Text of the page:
CPU requirements for H264/x264 playback ? - AVS Forum
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post #1 of 12 Old 05-03-2007, 11:17 AM - Thread Starter
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Hi !

It's possible to find some HD TV programs on the Net that are unavailable on any HD channel and unavailalble for purchase (I'm happy to do either).

I see that these downloads are MKV format, and the codec is x264, in 720p resolution, and no more than 6mps bitrate (ie no more than DVD).

I have tried using my laptop to play equivalent files that are in AVI format, and the codec was xvid, with no problem (using a VGA cable to the HD LCD TV). The laptop is 1.6ghz with 1.5gb RAM and an ATI 7500 Mobility graphics chip, and I used VLC player because it seems to have the lowest CPU requirements.

So, will the x264/mkv files play with that CPU - or do I first need to convert the files to xvid/avi to make it easier for the laptop ?

(I did do a search, but the previous threads were ambiguous on this point.)

Thanks !
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post #2 of 12 Old 05-03-2007, 11:59 AM
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Converting files from mkv to avi does nothing but change the container - think of this as an external shell that has little or no effect on the content. If you switch it to avi, the insides are just as difficult to play. You could recode them to a lower bitrate to make them easier to play, but that's a different matter altogether. The comparison to DVD bitrates doesn't really help you either, because they're a different format and thus have totally different CPU requirements.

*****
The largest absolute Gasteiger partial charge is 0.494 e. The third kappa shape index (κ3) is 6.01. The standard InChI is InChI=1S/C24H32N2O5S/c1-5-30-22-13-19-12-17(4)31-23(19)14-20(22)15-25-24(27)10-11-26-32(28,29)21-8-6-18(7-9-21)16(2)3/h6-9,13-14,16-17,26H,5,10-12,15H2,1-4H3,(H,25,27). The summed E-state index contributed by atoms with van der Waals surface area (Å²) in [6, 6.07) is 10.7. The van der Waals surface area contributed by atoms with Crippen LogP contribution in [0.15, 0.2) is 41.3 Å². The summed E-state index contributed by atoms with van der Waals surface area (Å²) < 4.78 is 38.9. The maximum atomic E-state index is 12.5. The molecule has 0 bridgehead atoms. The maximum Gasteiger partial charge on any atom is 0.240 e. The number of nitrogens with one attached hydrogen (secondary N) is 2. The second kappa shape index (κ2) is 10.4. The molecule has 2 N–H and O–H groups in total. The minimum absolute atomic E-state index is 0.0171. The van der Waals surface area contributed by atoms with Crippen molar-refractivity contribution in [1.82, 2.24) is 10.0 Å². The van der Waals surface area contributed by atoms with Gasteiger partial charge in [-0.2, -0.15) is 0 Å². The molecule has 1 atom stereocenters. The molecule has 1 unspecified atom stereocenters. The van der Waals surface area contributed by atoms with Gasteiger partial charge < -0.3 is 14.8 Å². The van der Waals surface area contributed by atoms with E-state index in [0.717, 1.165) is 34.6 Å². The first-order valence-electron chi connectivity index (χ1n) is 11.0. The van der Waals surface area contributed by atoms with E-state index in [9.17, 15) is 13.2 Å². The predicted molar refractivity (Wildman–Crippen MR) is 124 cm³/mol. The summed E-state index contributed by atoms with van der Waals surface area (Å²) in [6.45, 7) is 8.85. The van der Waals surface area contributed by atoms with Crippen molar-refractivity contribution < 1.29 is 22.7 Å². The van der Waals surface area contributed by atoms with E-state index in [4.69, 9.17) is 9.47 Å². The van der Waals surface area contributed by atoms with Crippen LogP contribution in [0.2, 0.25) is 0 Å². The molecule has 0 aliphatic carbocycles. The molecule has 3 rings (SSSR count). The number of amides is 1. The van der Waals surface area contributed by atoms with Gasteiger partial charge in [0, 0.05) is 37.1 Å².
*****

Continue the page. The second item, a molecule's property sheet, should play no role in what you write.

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post #3 of 12 Old 05-03-2007, 12:22 PM
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Oddly enough the new TViX M-4100 streamer can play high bitrate H.264 but not in the MKV container because it takes more processing. I thought AVIs were inefficient, and I don't understand all of this, but I'm in the process of trying to figure out a good method of converting MKVs to AVIs (or MP4s) without losing quality - and I'm trying to find a software solution that'll work on the Mac :P
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post #4 of 12 Old 05-03-2007, 12:37 PM
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Quote:
Originally Posted by nightfly13 View Post

Oddly enough the new TViX M-4100 streamer can play high bitrate H.264 but not in the MKV container because it takes more processing. I thought AVIs were inefficient, and I don't understand all of this, but I'm in the process of trying to figure out a good method of converting MKVs to AVIs (or MP4s) without losing quality - and I'm trying to find a software solution that'll work on the Mac :P